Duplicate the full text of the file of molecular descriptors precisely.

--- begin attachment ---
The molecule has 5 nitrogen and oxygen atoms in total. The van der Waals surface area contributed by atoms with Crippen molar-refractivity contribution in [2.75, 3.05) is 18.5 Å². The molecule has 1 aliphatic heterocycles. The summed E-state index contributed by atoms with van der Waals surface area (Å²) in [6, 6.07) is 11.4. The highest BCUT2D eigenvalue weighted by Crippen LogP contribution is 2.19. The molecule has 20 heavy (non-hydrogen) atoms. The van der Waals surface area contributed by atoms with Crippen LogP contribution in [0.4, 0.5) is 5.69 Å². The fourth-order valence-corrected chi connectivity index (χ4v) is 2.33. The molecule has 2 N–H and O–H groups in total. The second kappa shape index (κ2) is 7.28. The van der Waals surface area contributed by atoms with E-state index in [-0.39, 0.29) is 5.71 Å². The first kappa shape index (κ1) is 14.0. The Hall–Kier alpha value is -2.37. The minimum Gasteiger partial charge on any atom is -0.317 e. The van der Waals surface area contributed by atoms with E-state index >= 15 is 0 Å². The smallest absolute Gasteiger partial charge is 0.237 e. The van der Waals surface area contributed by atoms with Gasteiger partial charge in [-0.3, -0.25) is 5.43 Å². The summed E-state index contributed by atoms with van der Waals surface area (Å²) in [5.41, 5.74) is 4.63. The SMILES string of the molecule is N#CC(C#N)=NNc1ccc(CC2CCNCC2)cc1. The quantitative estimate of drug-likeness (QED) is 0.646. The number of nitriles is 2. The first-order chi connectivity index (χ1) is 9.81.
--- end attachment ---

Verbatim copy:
The molecule has 5 nitrogen and oxygen atoms in total. The van der Waals surface area contributed by atoms with Crippen molar-refractivity contribution in [2.75, 3.05) is 18.5 Å². The molecule has 1 aliphatic heterocycles. The summed E-state index contributed by atoms with van der Waals surface area (Å²) in [6, 6.07) is 11.4. The highest BCUT2D eigenvalue weighted by Crippen LogP contribution is 2.19. The molecule has 20 heavy (non-hydrogen) atoms. The van der Waals surface area contributed by atoms with Crippen LogP contribution in [0.4, 0.5) is 5.69 Å². The fourth-order valence-corrected chi connectivity index (χ4v) is 2.33. The molecule has 2 N–H and O–H groups in total. The second kappa shape index (κ2) is 7.28. The van der Waals surface area contributed by atoms with E-state index in [-0.39, 0.29) is 5.71 Å². The first kappa shape index (κ1) is 14.0. The Hall–Kier alpha value is -2.37. The minimum Gasteiger partial charge on any atom is -0.317 e. The van der Waals surface area contributed by atoms with E-state index >= 15 is 0 Å². The smallest absolute Gasteiger partial charge is 0.237 e. The van der Waals surface area contributed by atoms with Gasteiger partial charge in [-0.3, -0.25) is 5.43 Å². The summed E-state index contributed by atoms with van der Waals surface area (Å²) in [5.41, 5.74) is 4.63. The SMILES string of the molecule is N#CC(C#N)=NNc1ccc(CC2CCNCC2)cc1. The quantitative estimate of drug-likeness (QED) is 0.646. The number of nitriles is 2. The first-order chi connectivity index (χ1) is 9.81.